The researchers were aware that the part of the river known as Medio Juruá, near the city of Carauari, has considerable social organization and people manage its fish and forest products, such as acai, in a sustainable way. The land designation here is “extractive reserves”, public lands where residents can fish and harvest some crops.

But outside these reservations, in many places, people are taking orders from self-proclaimed landowners, Campos-Silva said. Whole communities are denied access to the lakes, even for fishing to feed their families. People don’t own the land and they don’t know who owns it.

“We started to think that it might be interesting to design a conservation model based on a catchment scale,” where communities could harvest forest products and fish and protect the forest, instead of moving to cities or resorting to illegal activities, such as unlicensed logging and overfishing.

The man maneuvers the boat in Brazil

Jose Alves de Morais, who watches for intruders, maneuvers a boat in Carauari, Brazil on Sept. 1, 2022. Morais said projects like the Juruá Institute’s conservation model have never existed before in the Amazon. (AP Photo/Jorge Saenz)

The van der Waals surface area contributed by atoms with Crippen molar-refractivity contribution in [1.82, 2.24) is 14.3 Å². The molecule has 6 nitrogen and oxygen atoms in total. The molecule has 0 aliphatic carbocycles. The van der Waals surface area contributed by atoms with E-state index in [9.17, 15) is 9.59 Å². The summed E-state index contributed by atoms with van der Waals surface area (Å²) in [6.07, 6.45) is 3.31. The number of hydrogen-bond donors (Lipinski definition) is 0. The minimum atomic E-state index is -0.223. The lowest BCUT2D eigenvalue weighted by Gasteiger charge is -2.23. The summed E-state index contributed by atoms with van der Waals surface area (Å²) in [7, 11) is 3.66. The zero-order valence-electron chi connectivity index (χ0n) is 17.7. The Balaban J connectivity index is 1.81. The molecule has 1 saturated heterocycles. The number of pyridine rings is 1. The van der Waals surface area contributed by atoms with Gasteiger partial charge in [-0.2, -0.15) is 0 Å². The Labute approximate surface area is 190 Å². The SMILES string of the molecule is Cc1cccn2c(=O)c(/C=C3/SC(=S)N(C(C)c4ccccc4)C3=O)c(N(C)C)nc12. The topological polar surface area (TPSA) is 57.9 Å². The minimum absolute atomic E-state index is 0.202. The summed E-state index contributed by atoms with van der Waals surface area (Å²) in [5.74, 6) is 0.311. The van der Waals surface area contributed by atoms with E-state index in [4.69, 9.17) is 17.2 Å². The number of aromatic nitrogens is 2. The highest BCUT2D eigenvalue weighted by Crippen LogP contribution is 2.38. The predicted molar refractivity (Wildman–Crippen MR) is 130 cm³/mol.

So they created the non-profit Juruá Institute and bought an 8-mile rainforest property along the Juruá River. It includes about 20 lakes, some with good potential for breeding the prized pirarucu, the world’s largest freshwater fish, which can reach 440 pounds.

The goal, Campos-Silva said, is to promote high-quality science, founded on collaboration with the people of the region.

There are 12 communities of former rubber collectors in the vicinity of the Institute grounds. Brazilians call them “ribeirinhos”, or river people, to distinguish them from the indigenous residents.

In the past, the ability to make a living from rubber trees attracted their grandparents to the Amazon. Nowadays the main income comes from pirarucu. Controlling that fishery has proved sustainable, reviving a species that was in decline and generating income without the need to clear forest, with all that entails for biodiversity loss.